23 Nov 2017 20:00pm
WINDHOEK, 23 NOV (NAMPA) Ombudsman John Walters on Thursday launched a report on a national inquiry into racism, racial and other forms of discrimination and tribalism.
The report named A nation divided: Why do racism and other forms of discrimination still persist 27 years after independence? was compiled by the office of the Ombudsman after public hearings to establish the level of discrimination in Namibia.
The report deals with issues of access to justice, disability, indigenous people, land resettlement, media and the Internet, education, employment, health and many others. It was tabled in National Assembly earlier this month.
Speaking at the launch, Walters said it is a notorious fact that Namibia is a divided nation as people still refer to themselves as Basters, Caprivians, Hereros, Wambos, Whites and others.
After I have listened to peoples life experiences, I am convinced that racism indeed exists in Namibia, he said.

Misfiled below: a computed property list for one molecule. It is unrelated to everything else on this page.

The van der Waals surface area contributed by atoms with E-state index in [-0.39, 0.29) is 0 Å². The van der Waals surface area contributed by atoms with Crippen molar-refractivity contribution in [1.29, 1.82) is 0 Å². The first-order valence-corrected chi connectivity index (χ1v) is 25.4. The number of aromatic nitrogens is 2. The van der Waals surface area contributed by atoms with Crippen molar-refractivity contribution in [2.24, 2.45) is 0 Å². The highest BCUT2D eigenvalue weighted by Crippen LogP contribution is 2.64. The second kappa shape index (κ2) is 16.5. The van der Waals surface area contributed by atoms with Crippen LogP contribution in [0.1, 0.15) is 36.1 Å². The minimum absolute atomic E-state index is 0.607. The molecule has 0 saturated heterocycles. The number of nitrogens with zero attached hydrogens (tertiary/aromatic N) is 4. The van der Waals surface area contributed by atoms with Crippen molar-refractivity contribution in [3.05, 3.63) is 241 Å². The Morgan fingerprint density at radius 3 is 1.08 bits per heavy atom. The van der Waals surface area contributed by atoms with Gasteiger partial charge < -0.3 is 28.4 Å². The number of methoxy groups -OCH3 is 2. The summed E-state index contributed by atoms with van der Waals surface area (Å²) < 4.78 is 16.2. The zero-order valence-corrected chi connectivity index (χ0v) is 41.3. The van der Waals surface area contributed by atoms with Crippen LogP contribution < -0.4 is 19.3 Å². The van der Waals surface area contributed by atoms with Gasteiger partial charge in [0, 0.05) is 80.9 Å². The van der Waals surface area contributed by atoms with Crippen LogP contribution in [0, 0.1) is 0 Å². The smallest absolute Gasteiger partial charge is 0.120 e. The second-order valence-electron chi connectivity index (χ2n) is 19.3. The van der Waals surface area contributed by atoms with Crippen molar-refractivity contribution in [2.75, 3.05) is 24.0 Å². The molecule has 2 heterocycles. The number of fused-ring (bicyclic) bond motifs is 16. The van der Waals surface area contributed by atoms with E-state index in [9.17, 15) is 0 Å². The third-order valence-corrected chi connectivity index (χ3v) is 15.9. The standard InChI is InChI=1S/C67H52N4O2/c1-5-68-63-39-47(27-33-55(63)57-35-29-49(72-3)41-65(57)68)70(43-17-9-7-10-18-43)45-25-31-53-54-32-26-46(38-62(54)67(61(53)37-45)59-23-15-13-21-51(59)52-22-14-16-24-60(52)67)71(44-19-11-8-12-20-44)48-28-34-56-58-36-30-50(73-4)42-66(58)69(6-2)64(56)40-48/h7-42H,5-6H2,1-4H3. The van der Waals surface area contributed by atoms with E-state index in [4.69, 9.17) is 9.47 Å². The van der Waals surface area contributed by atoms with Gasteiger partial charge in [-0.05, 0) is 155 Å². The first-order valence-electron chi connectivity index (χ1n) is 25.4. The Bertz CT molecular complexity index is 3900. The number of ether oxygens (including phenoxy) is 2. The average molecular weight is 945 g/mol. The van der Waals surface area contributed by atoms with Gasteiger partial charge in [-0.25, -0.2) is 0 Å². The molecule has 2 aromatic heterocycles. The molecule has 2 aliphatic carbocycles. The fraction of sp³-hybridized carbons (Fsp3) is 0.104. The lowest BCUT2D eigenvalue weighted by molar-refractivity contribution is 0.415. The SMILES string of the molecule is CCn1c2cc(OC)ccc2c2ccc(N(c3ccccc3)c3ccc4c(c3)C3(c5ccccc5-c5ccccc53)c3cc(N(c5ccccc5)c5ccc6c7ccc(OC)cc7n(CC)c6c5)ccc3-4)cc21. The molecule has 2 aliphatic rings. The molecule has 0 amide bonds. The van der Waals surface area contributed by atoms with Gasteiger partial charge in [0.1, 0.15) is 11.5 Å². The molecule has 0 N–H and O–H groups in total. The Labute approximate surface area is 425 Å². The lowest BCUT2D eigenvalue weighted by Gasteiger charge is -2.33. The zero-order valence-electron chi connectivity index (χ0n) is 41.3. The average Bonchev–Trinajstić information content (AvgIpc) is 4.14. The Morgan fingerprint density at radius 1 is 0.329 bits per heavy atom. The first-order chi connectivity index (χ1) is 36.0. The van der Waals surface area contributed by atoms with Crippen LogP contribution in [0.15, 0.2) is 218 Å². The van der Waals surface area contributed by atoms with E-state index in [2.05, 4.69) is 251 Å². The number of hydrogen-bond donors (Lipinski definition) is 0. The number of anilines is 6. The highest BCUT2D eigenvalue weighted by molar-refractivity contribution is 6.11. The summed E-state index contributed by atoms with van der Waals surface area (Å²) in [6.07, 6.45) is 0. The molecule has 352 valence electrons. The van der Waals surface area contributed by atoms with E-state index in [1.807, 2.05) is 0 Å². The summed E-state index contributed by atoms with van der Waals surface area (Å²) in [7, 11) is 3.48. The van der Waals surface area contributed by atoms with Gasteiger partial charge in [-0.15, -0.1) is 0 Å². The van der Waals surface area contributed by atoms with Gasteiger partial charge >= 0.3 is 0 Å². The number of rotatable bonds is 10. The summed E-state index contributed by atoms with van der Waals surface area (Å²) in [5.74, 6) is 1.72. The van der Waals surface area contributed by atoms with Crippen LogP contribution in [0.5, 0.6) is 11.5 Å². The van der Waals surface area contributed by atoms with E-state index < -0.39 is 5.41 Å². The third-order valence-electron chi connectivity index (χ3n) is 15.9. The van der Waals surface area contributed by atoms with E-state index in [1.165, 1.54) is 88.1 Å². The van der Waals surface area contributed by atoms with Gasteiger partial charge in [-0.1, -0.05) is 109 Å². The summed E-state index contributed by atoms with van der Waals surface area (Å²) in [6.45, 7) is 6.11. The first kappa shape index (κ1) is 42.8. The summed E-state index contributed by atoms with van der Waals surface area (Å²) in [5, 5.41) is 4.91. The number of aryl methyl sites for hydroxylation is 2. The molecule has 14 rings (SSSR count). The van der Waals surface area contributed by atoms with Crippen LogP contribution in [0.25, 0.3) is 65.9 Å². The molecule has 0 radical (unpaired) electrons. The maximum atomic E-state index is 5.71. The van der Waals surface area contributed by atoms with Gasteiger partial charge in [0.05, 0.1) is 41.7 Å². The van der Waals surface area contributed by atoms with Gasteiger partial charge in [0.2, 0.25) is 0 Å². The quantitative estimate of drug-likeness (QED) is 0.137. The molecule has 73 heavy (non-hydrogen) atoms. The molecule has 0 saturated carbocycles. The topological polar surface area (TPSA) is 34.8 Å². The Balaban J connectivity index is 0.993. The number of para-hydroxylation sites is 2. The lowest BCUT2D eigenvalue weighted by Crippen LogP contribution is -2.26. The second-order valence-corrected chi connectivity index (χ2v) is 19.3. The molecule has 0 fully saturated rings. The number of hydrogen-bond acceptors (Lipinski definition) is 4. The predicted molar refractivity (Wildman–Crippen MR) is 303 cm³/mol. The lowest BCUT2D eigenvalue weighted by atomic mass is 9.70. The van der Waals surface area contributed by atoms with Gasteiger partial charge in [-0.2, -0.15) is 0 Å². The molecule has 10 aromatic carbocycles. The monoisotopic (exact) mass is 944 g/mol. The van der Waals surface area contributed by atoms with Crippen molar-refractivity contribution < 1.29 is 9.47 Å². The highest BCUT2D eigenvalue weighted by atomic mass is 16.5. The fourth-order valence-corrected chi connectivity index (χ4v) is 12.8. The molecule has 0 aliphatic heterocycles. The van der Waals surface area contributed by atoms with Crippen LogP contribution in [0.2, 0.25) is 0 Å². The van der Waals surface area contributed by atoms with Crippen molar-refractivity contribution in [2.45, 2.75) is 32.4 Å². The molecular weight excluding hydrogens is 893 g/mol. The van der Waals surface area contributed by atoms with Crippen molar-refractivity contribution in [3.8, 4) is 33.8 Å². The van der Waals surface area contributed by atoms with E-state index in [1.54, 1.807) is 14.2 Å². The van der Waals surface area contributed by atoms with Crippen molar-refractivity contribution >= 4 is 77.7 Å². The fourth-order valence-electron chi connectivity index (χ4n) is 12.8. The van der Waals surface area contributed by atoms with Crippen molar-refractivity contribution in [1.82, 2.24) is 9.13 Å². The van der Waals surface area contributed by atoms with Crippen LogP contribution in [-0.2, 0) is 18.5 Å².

The Ombudsman pointed out that there is an urgent need for unlearning of racial languages and dismantling of fixed identities through radical change.
He said research has shown that effective remedies are unavailable or unhelpful to victims racism, racial discrimination and racism in general.
It is for this reasons that we suggest the creation of an informal and inexpensive tribunal, where victims can tell their stories so that systematic inequality, racism, racial discrimination may be eradicated, said Walters.
He noted that the local anti-discrimination laws fail dismally to bring about social change as they disempower those who experience racial discrimination.
The public hearings were held during June and July this year in Windhoek in the Khomas Region, Gobabis in the Omaheke Region, Katima Mulilo and Omega 3 in the Zambezi Region, Opuwo in Kunene Region and Tsumkwe in the Otjozondjupa Region.
Walters said he chose the specific towns because they have high concentration of marginalised people.